That was me, and I should have been more specific than "traditional." Here's what the description at that link says:

Balanchine, working with Romanoff, arranged the traditional Maryinsky staging of Giselle's grave scene in Act II: Albrecht prevents Giselle from disappearing into her grave and lays her on a bed of flowers; but Giselle sinks away, and only the flowers remain. This interpolation lasted in repertory for only a brief time.

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If Balanchine wasn't all that fond of the music of Giselle, he did always speak VERY fondly of two very famous Giselles, Olga Spessivtseva and Tamara Karsavina, and his memories of watching them when he was a student at the Mariinsky. I think he respected the "classics" more than he cared to say. Of course he wanted to promote his vision of classical ballet but his memories of watching the Mariinsky when he was young seemed sacred to him.

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The NY Times review of the production of Giselle that abatt cites doesn't credit Balanchine with the actual choreography

That was me, and I should have been more specific than "traditional": Here's what the description at that link says:

Balanchine, working with Romanoff, arranged the traditional Maryinsky staging of Giselle's grave scene in Act II: Albrecht prevents Giselle from disappearing into her grave and lays her on a bed of flowers; but Giselle sinks away, and only the flowers remain. This interpolation lasted in repertory for only a brief time.

Sorry kfw,I was reading the thread upside down down while trying to post. The Oct 16, 1946 NYT review characterizes the grave scene like this -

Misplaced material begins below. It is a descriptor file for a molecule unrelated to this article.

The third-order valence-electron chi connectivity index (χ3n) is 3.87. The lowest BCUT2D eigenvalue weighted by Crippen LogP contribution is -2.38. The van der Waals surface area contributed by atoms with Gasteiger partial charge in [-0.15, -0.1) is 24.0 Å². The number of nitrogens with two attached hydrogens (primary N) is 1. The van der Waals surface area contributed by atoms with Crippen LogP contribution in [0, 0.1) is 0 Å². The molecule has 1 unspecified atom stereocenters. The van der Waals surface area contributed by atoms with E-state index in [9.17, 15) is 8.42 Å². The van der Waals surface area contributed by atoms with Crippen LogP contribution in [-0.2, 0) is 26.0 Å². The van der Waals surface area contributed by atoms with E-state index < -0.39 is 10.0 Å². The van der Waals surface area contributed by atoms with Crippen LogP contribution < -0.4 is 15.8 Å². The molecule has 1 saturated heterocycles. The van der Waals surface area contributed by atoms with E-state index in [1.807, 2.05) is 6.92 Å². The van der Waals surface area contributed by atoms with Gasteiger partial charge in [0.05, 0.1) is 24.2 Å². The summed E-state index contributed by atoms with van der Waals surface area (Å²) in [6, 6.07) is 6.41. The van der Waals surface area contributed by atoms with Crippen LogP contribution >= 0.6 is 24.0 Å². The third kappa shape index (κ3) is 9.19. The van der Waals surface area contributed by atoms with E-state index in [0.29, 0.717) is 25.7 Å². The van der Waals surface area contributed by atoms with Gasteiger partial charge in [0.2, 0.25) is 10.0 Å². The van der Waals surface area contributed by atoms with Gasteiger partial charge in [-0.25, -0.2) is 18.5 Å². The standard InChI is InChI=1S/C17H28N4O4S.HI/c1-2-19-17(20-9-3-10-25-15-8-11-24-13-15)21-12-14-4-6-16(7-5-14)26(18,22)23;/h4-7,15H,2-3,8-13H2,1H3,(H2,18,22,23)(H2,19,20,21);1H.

In the last act however the old and impressive ending in which Giselle sinks into the tomb has been replaced by a bit of bathos in which Albrecht now tucks her awkwardly into a waiting grave and pulls the hinged grass over her…

Interesting that John Martin thought that Stravinsky should be called in to spruce up the music. "The orchestra played quite badly, no doubt embarrassed by the inappropriateness of the late Mr. Adam's music," he says.

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More to the point, Bernard Haggin, a great admirer of Verdy, among others of Balanchine's dancers, put several images of those performances in his 1970 book, Ballet Chronicle (long o.p.), on pp. 198-199, and on pp. 201-209 a series of isolated moments and movement sequences from "the film made by Gerald Fitzgerald of the Boston Ballet's 1969 production." (A little Googling turns up almost nothing except for a couple of images on Boston Ballet's web site I find much less exciting, but knowing something exists may help in its discovery.)

Of which I'm assuming that the following may be a segment (from a fundraising program of 1991).

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So far, I see they're giving away some other material from the current issue, where Goldner's article appears, but not hers. But the magazine may be available in shops that try to carry everything, including such "little" magazines. (I suppose the term refers to their circulation numbers, like 10,000, instead of millions.)

You can order a copy of the current issue ($10 plus postage) using the form at this URL: http://raritanquarterly.rutgers.edu/files/Raritan-Subscription-Order-Form.pdf Note that Raritan isn't set up to take online orders -- you'll have to mail in the form with a check. There's a number to call for details re availability and P&H charges.

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As I understand it, Adam's score for Giselle includes one of the first examples of the character leitmotif, and that music historians would consider it a significant work for that element alone.

With the notable exception of works like Nutcracker, Swan Lake act 2, and Coppelia, Balanchine was much more interested in creating new work than in staging older ballets. I don't know if it was a specific lack of regard for Giselle as Giselle, or just his general predilection to look forward rather than back, but I hesitate to read more into it than is already established.

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Also, as we learned when PNB did its first Giselle a few seasons ago, the modern, heavy orchestrations obscure the subtle and atmospheric nature of the score, much the way the Stokowski Bach arrangements change the character of the music, even if the notes stay the same.